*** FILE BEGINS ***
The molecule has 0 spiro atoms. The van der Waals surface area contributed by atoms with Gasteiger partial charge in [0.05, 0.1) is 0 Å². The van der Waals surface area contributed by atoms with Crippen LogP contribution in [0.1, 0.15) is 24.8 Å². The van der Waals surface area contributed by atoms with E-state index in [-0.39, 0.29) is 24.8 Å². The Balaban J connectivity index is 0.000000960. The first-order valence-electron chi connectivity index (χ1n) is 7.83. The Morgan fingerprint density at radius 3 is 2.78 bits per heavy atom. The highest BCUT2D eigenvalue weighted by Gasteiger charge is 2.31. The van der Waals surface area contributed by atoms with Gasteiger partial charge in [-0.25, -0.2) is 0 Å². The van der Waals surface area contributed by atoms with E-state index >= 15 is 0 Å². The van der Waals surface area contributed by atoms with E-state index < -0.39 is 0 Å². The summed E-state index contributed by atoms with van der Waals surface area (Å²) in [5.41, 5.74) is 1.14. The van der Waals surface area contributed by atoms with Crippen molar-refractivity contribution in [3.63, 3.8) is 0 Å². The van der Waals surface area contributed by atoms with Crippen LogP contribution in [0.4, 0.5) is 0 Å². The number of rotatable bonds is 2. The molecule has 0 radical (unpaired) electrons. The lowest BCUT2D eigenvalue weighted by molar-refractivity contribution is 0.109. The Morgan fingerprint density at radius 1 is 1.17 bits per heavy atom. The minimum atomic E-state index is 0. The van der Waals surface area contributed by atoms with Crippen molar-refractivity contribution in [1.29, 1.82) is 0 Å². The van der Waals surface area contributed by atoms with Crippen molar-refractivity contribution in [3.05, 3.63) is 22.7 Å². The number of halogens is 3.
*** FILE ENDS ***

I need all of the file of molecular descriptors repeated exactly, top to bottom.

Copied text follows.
The molecule has 0 spiro atoms. The van der Waals surface area contributed by atoms with Gasteiger partial charge in [0.05, 0.1) is 0 Å². The van der Waals surface area contributed by atoms with Crippen LogP contribution in [0.1, 0.15) is 24.8 Å². The van der Waals surface area contributed by atoms with E-state index in [-0.39, 0.29) is 24.8 Å². The Balaban J connectivity index is 0.000000960. The first-order valence-electron chi connectivity index (χ1n) is 7.83. The Morgan fingerprint density at radius 3 is 2.78 bits per heavy atom. The highest BCUT2D eigenvalue weighted by Gasteiger charge is 2.31. The van der Waals surface area contributed by atoms with Gasteiger partial charge in [-0.25, -0.2) is 0 Å². The van der Waals surface area contributed by atoms with E-state index >= 15 is 0 Å². The van der Waals surface area contributed by atoms with E-state index < -0.39 is 0 Å². The summed E-state index contributed by atoms with van der Waals surface area (Å²) in [5.41, 5.74) is 1.14. The van der Waals surface area contributed by atoms with Crippen molar-refractivity contribution in [3.63, 3.8) is 0 Å². The van der Waals surface area contributed by atoms with Crippen LogP contribution in [0.4, 0.5) is 0 Å². The number of rotatable bonds is 2. The molecule has 0 radical (unpaired) electrons. The lowest BCUT2D eigenvalue weighted by molar-refractivity contribution is 0.109. The Morgan fingerprint density at radius 1 is 1.17 bits per heavy atom. The minimum atomic E-state index is 0. The van der Waals surface area contributed by atoms with Crippen molar-refractivity contribution in [1.29, 1.82) is 0 Å². The van der Waals surface area contributed by atoms with Crippen molar-refractivity contribution in [3.05, 3.63) is 22.7 Å². The number of halogens is 3.